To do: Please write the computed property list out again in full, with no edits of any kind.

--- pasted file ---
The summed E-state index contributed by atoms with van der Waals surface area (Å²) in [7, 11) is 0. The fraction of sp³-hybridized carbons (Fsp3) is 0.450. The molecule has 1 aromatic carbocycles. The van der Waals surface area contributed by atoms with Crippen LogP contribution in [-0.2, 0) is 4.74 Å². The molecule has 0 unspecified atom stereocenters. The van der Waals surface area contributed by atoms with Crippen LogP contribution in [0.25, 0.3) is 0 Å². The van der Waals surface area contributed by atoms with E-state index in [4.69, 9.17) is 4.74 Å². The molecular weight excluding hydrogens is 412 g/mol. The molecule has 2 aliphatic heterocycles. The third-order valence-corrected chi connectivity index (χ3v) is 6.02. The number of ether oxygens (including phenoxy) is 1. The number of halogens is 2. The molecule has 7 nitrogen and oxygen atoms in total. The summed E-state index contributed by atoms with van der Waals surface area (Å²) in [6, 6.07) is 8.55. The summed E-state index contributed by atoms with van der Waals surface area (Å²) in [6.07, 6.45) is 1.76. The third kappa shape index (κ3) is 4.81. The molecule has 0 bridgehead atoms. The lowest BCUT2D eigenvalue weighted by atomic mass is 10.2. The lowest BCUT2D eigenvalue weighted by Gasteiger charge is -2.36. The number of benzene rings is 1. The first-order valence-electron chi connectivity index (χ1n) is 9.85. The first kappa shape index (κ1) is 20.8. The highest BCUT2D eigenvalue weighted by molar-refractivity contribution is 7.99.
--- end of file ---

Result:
The summed E-state index contributed by atoms with van der Waals surface area (Å²) in [7, 11) is 0. The fraction of sp³-hybridized carbons (Fsp3) is 0.450. The molecule has 1 aromatic carbocycles. The van der Waals surface area contributed by atoms with Crippen LogP contribution in [-0.2, 0) is 4.74 Å². The molecule has 0 unspecified atom stereocenters. The van der Waals surface area contributed by atoms with Crippen LogP contribution in [0.25, 0.3) is 0 Å². The van der Waals surface area contributed by atoms with E-state index in [4.69, 9.17) is 4.74 Å². The molecular weight excluding hydrogens is 412 g/mol. The molecule has 2 aliphatic heterocycles. The third-order valence-corrected chi connectivity index (χ3v) is 6.02. The number of ether oxygens (including phenoxy) is 1. The number of halogens is 2. The molecule has 7 nitrogen and oxygen atoms in total. The summed E-state index contributed by atoms with van der Waals surface area (Å²) in [6, 6.07) is 8.55. The summed E-state index contributed by atoms with van der Waals surface area (Å²) in [6.07, 6.45) is 1.76. The third kappa shape index (κ3) is 4.81. The molecule has 0 bridgehead atoms. The lowest BCUT2D eigenvalue weighted by atomic mass is 10.2. The lowest BCUT2D eigenvalue weighted by Gasteiger charge is -2.36. The number of benzene rings is 1. The first-order valence-electron chi connectivity index (χ1n) is 9.85. The first kappa shape index (κ1) is 20.8. The highest BCUT2D eigenvalue weighted by molar-refractivity contribution is 7.99.